Our second blog post in the series ‘What do British identities mean to me?’ comes from Daniela Vordermaier, who joins us from Austria.
It was a regular Saturday afternoon in a Scottish supermarket, when I first thought about British mentalities and the differences between manners and behaviours in the United Kingdom and my home country. People step aside when someone tries to reach for a product, nobody would ever jump a queue and the cashier greets you by asking how you are doing. It was the perfect opportunity to remember all the perceptions of polite, friendly and likeable British citizens that are taught in Austrian schools, universities or in everyday life. But what can be summarized by the term British identities? What is part of a special British way of communicating and thinking?
First of all, the expression British identities is composed of two terms and contains a question about the nature and characteristics of identity itself and about the meaning of Britishness. The term identity is widely used and can concern people as well as objects declaring the sameness and consistency of characteristics. In this blog post identity is perceived as a sociological category that is defined by a set of personal characteristics such as age, class, gender, education, religion and moral values, language and culture. These contribute to a collective or individual and personal comprehension of who someone is or what someone is like. They are more or less fixed or can change from time to time depending on societies’ standards and regulations. Because of this, people tend to have multiple identities such as a religious, cultural or national ones, bound to educational backgrounds. In contrast, the adjective British seems more secure at first sight. But it refers to the national belonging of a person as well as to the cultural environment they are part of. Which tribes, folks or populations were counted as British was equally a subject of change over time and varied from Welsh, Northern Irish, Scottish and English. Besides, it must be considered that there is a big difference between the identification by others or by oneself. This could especially count for many smaller groups, who do not consider themselves as Welsh, Scottish or English even if they live in the United Kingdom. In addition, there might exist special British behaviours and manners outwith Great Britain in the former British colonies where people adapted to the local rules and traditions but mixed them with customs performed in the country of their ancestors. Therefore, there cannot be only one way of feeling and declaring oneself as British as Britishness does not have to be connected with a geographical region but more with self-definition and personal attitudes.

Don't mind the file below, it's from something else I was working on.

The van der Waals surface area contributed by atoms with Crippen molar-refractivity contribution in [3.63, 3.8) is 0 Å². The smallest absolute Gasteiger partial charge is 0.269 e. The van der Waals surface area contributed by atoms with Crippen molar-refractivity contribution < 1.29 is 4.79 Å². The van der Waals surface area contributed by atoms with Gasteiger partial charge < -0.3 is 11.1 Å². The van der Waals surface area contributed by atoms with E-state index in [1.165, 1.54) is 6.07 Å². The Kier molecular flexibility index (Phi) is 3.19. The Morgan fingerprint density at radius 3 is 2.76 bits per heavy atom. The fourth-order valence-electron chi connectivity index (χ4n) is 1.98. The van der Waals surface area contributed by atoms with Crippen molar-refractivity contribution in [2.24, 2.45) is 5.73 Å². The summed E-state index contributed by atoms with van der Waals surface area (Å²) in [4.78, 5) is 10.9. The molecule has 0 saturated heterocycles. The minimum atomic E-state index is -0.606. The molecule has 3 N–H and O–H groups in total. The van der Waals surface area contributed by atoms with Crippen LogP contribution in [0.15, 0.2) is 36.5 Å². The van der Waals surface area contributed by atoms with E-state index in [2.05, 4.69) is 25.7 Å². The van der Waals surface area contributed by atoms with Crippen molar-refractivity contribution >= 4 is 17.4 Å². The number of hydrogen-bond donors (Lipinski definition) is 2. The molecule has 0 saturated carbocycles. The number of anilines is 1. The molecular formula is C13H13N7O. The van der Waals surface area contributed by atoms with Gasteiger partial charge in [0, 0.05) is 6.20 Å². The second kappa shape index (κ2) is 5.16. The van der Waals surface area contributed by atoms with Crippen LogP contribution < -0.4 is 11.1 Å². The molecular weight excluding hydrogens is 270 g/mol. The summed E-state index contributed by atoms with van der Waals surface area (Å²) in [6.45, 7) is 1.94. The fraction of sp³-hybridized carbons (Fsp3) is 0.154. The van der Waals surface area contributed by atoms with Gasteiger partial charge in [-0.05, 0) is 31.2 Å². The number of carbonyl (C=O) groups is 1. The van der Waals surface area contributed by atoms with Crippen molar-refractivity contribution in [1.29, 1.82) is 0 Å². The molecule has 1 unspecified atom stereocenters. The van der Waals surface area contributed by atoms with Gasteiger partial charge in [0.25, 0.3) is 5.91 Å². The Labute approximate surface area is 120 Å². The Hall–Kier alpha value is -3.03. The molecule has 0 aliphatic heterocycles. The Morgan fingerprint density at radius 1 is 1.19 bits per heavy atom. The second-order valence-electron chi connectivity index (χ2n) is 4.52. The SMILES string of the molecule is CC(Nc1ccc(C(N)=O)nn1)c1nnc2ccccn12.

Proceeding from this understanding of the term identity and the adjective British, the expression British identities as a social and sociological category is, in my opinion, related to special mannerisms and personality traits of people living in the United Kingdom and other countries influenced by British traditions and behaviours. As I do not have any British ancestors and cannot consider myself as British, I see these identities from an outsider’s perspective. Focusing on the cultural aspects of mentalities, I look for differences between my home country Austria and Great Britain. For me Britishness is connected with friendliness, politeness and openness with other British citizens as well as for foreigners. It could be characterised with a great sense of humour, calmness and poise even in difficult or complex situations where an Austrian would already have given up or lost one’s trust in finding solutions. Another factor that distinguishes the inhabitants of Great Britain or the United Kingdom completely from Austria is the pace of life. While there exists a kind of competition about finishing education, carrying out jobs or holding personal meetings as soon as possible in Austria, the British keep on focusing and avoiding high stress levels in order to enjoy, live and feel free. Because of that, the way a British citizen communicates might differ strongly from the Austrian standards as they take more time to dive into topics, are more interested in their surroundings and more aware of their cultural heritage. But there is much, much more than that contributing to a typical British way of living and acting regarding to localities and individual cultural backgrounds. Therefore, I hope that I will have the chance to expand my so-far made experiences within the following months.
 James D. Fearon, What is identity (as we now use the word)?, https://web.stanford.edu/group/fearon-research/cgi-bin/wordpress/wp-content/uploads/2013/10/What-is-Identity-as-we-now-use-the-word-.pdf, accessed 11 / 09 / 2018, p. 7.
 Paulus Stanislawa, Geschlecht Kultur Gesellschaft vol. 5: Identität außer Kontrolle. Handlungsfähigkeit und Identitätspolitik jenseits des autonomen Subjekts (Hamburg: LIT, 2001), p. 108.
 Francis W. Deng, War of Visions. Conflict of Identities in the Sudan (Washington D.C.: The Brookings Institution, 1995), p. 1.
 Karina V. Korostelina, ‘Cultural Differences of Perceptions of the Other’, in Daniel Rothbart and Karina V. Korostelina (eds), Identity, Morality, and Threat: Studies in Violent Conflict (Lanham and Plymouth: Lexington Books, 2006), p. 165.
 Paul Ward, Britishness since 1870 (London and New York: Routledge, 2004), p. 142.